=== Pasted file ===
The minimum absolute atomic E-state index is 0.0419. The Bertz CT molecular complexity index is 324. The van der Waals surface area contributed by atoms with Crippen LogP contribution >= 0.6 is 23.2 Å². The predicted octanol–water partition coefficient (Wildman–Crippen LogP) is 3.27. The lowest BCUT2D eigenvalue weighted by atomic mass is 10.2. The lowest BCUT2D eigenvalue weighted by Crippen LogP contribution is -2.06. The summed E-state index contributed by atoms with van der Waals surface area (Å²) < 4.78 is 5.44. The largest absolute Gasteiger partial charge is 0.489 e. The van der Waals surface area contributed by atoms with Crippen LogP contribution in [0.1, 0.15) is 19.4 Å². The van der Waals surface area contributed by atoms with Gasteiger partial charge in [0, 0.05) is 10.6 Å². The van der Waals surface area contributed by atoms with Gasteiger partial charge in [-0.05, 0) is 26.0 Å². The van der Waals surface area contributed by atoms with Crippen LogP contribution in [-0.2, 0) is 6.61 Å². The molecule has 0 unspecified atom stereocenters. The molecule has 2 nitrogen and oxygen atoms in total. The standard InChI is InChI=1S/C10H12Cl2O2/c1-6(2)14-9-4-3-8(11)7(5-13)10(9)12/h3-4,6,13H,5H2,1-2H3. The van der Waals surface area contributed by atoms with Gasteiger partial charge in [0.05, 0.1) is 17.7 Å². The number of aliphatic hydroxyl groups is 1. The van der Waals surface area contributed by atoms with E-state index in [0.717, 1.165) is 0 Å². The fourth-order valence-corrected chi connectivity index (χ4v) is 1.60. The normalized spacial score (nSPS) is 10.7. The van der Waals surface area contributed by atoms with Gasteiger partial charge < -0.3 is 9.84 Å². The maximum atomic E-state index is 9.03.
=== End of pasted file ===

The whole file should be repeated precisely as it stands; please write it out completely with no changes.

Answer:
The minimum absolute atomic E-state index is 0.0419. The Bertz CT molecular complexity index is 324. The van der Waals surface area contributed by atoms with Crippen LogP contribution >= 0.6 is 23.2 Å². The predicted octanol–water partition coefficient (Wildman–Crippen LogP) is 3.27. The lowest BCUT2D eigenvalue weighted by atomic mass is 10.2. The lowest BCUT2D eigenvalue weighted by Crippen LogP contribution is -2.06. The summed E-state index contributed by atoms with van der Waals surface area (Å²) < 4.78 is 5.44. The largest absolute Gasteiger partial charge is 0.489 e. The van der Waals surface area contributed by atoms with Crippen LogP contribution in [0.1, 0.15) is 19.4 Å². The van der Waals surface area contributed by atoms with Gasteiger partial charge in [0, 0.05) is 10.6 Å². The van der Waals surface area contributed by atoms with Gasteiger partial charge in [-0.05, 0) is 26.0 Å². The van der Waals surface area contributed by atoms with Crippen LogP contribution in [-0.2, 0) is 6.61 Å². The molecule has 0 unspecified atom stereocenters. The molecule has 2 nitrogen and oxygen atoms in total. The standard InChI is InChI=1S/C10H12Cl2O2/c1-6(2)14-9-4-3-8(11)7(5-13)10(9)12/h3-4,6,13H,5H2,1-2H3. The van der Waals surface area contributed by atoms with Gasteiger partial charge in [0.05, 0.1) is 17.7 Å². The number of aliphatic hydroxyl groups is 1. The van der Waals surface area contributed by atoms with E-state index in [0.717, 1.165) is 0 Å². The fourth-order valence-corrected chi connectivity index (χ4v) is 1.60. The normalized spacial score (nSPS) is 10.7. The van der Waals surface area contributed by atoms with Gasteiger partial charge < -0.3 is 9.84 Å². The maximum atomic E-state index is 9.03.